This is the third submission for my first Merit Award application with the goal to characterize the effect of a large toxin from Gram negative bacteria and its effect on intestinal epithelial barrier function in vitro and in vivo. Lymphostatin (LS) is encoded by lymphocyte inhibitory factor A (lifA), a large gene present in Gram negative bacteria including Enterohemorrhagic (EHEC), Enteropathogenic E. coli, and Citrobacter rodentium. lifA has been identified as the single gene with the strongest statistical association with EPEC induced diarrhea and hemolytic-uremic syndrome caused by EHEC. lifA encodes for a critical enzymatic activity that have been implicated in microbial pathogenesis: a glucosyltransferase motif at 1.6 kb. We have generated new stable, specific in-frame insertion-deletion mutations inactivating this motif. Our preliminary data suggest that LS is involved in disassembly of epithelial barrier function. It appears that the glycosyltransferase activity is responsible for the dissociation of ZO-1 and occludin from tight junctions (TJs) by preventing activation of Cdc42. Hypothesis 1: LS is critical for the disassembly of proteins forming the TJs, resulting in increased paracellular permeability, promoting bacterial translocation and systemic dissemination.
Aim 1 : To define the mechanisms by which the lymphostatin glucosyltransferase motif impairs intestinal epithelial barrier function in vitro. Further, the effect of LS on TJs protein members appears to be mediated by causing an imbalance in Rho GTPase activation. We show that the glucosyltransferase is involved in inhibition of the Cdc42 pathway. Hypothesis 2: The glucosyltransferase activity present in LS is critical for the disassembly of TJs components by regulating Rho GTPase Cdc42 pathway.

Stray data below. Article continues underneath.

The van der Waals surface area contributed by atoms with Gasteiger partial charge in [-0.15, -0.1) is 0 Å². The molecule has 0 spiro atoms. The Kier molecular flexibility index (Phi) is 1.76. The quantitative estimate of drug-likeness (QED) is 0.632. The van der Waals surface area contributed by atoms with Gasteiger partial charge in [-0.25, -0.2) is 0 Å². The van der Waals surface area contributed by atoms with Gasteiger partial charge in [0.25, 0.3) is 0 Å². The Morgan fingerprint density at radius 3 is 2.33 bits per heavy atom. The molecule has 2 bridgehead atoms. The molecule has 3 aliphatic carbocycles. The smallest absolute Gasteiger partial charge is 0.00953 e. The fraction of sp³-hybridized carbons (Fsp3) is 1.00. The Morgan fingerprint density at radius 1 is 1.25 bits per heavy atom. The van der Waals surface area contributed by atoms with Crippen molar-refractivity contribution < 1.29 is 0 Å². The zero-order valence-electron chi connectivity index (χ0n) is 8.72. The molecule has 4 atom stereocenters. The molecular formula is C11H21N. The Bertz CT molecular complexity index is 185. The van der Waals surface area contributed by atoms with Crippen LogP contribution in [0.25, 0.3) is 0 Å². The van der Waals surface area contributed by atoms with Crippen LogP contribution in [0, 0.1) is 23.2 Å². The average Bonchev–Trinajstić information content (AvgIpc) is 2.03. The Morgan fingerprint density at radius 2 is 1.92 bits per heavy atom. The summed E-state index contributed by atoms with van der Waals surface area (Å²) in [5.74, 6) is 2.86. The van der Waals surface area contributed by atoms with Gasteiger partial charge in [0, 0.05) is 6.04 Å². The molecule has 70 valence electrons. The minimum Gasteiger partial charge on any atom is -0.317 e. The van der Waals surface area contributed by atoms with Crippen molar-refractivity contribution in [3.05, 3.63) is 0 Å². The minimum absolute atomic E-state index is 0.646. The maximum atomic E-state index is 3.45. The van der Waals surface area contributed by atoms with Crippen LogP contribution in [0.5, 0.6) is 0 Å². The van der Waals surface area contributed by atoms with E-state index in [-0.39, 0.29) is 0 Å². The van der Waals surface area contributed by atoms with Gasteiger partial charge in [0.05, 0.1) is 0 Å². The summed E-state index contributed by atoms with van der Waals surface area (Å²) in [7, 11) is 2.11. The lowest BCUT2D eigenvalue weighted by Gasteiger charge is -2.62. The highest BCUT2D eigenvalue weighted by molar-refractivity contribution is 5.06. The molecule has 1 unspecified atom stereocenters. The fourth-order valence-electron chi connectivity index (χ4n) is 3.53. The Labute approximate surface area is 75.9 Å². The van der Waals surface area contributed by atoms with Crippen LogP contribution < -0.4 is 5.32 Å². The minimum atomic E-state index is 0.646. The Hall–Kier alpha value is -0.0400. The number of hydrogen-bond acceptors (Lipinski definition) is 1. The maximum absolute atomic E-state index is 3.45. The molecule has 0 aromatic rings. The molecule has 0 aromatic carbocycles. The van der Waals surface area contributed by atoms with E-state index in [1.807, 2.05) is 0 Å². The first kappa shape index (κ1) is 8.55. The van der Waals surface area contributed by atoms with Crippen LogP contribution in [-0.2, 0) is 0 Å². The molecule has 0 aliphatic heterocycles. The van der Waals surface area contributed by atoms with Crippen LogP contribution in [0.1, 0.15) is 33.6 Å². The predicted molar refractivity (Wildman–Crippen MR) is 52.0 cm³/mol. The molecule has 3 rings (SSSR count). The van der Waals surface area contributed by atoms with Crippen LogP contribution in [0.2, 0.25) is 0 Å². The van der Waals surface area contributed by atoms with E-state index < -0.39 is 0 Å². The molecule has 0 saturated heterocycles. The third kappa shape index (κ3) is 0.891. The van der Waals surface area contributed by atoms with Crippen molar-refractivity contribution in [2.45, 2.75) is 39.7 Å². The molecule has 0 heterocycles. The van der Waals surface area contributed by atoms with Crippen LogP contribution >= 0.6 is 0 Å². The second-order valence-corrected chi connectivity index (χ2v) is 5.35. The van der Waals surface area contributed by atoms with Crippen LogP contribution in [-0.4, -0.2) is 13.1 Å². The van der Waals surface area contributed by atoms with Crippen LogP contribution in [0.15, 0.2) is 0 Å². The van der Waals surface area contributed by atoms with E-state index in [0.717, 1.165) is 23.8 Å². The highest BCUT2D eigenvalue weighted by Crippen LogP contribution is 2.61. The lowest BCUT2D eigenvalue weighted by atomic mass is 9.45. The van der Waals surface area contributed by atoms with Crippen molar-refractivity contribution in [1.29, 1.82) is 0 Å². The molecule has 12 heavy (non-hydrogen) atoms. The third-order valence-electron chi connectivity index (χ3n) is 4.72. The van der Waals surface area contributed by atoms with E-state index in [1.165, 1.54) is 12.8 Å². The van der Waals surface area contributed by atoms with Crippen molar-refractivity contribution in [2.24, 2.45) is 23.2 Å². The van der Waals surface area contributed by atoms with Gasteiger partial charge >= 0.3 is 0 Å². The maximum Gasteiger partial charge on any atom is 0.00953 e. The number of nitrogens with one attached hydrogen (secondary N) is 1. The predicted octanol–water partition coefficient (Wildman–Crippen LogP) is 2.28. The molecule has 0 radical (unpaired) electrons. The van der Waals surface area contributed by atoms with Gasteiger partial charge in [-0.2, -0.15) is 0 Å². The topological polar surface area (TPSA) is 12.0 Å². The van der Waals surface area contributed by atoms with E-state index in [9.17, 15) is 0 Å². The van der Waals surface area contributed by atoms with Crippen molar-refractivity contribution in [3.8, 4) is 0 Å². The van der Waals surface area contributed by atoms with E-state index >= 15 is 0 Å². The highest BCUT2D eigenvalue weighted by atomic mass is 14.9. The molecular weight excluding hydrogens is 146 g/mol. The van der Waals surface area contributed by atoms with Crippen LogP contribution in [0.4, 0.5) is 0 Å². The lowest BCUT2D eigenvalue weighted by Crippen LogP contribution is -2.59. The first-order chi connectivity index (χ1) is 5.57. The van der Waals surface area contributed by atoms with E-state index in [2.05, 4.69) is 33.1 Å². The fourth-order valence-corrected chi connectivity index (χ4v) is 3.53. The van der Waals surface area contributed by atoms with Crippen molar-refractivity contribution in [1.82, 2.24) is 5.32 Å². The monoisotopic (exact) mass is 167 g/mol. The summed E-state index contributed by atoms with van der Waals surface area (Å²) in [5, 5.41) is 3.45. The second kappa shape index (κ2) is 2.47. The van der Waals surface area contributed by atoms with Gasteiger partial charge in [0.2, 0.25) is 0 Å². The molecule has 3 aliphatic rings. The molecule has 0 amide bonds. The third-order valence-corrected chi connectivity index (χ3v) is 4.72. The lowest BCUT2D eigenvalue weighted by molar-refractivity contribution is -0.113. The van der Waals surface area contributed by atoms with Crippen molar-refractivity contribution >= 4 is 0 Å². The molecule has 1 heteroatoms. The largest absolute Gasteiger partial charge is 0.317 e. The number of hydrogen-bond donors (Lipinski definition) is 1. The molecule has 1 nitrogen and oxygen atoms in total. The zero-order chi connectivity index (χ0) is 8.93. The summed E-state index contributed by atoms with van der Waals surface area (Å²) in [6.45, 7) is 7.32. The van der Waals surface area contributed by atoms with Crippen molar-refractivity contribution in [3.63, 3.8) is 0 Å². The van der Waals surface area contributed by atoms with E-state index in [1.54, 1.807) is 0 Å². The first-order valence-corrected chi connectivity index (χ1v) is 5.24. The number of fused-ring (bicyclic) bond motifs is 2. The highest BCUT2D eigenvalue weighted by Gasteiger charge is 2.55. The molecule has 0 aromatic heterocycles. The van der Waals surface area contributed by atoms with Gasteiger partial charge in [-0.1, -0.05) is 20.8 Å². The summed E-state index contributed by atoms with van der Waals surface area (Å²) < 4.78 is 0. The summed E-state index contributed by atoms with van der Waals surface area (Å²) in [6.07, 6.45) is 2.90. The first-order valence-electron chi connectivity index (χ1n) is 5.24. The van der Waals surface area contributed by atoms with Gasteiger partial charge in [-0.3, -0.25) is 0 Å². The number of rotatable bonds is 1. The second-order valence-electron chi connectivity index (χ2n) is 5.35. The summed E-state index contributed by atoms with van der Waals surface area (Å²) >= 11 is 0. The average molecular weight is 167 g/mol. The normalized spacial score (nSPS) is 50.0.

Aim 2 : To investigate the effect of C. rodentium lifA glucosyltransferase motif on the small GTPase Cdc42 signaling cascade in vitro. Finally, we plan to test the relevance of lymphostatin glucosyltransferase activity for TJs integrity in an animal model. Hypothesis 3: LS induces disassembly of TJs in vivo, leading to invasion and colonization of mucosa, submucosa and extra-intestinal organs.
Aim 3 : To investigate the mechanism by which glucosyltransferase motif compromises intestinal epithelial barrier function in vivo. The proposed research project will contribute to our understanding of early pathophysiological events that clarify in how bacteria regulate intestinal epithelial barrier function during enteric infection and gain access to mucosa and submucosa with eventually devastating systemic consequences.

Public Health Relevance

Infection with Gram negative bacteria, like Escherichia coli, is a worldwide health threat resulting in diarrhea with significant morbidity and mortality among children, elderly, and deployed troops. Lymphostatin is a large, novel toxin present in Gram negative bacteria, including pathogenic Escherichia coli strains and Citrobacter rodentium infect the intestine and other organs in humans and mice. Our experimental results suggest that lymphostatin regulates intestinal epithelial barrier function, disrupting its integrity. The current proposal investigates the effect of lymphostatin on specific proteins constituting the intestinal epithelial barrier and their regulating pathways.

National Institute of Health (NIH)
Veterans Affairs (VA)
Non-HHS Research Projects (I01)
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Gastroenterology (GAST)
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Veterans Health Administration
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Rahman, Khalidur; Sasaki, Maiko; Nusrat, Asma et al. (2014) Crohn's disease-associated Escherichia coli survive in macrophages by suppressing NF?B signaling. Inflamm Bowel Dis 20:1419-25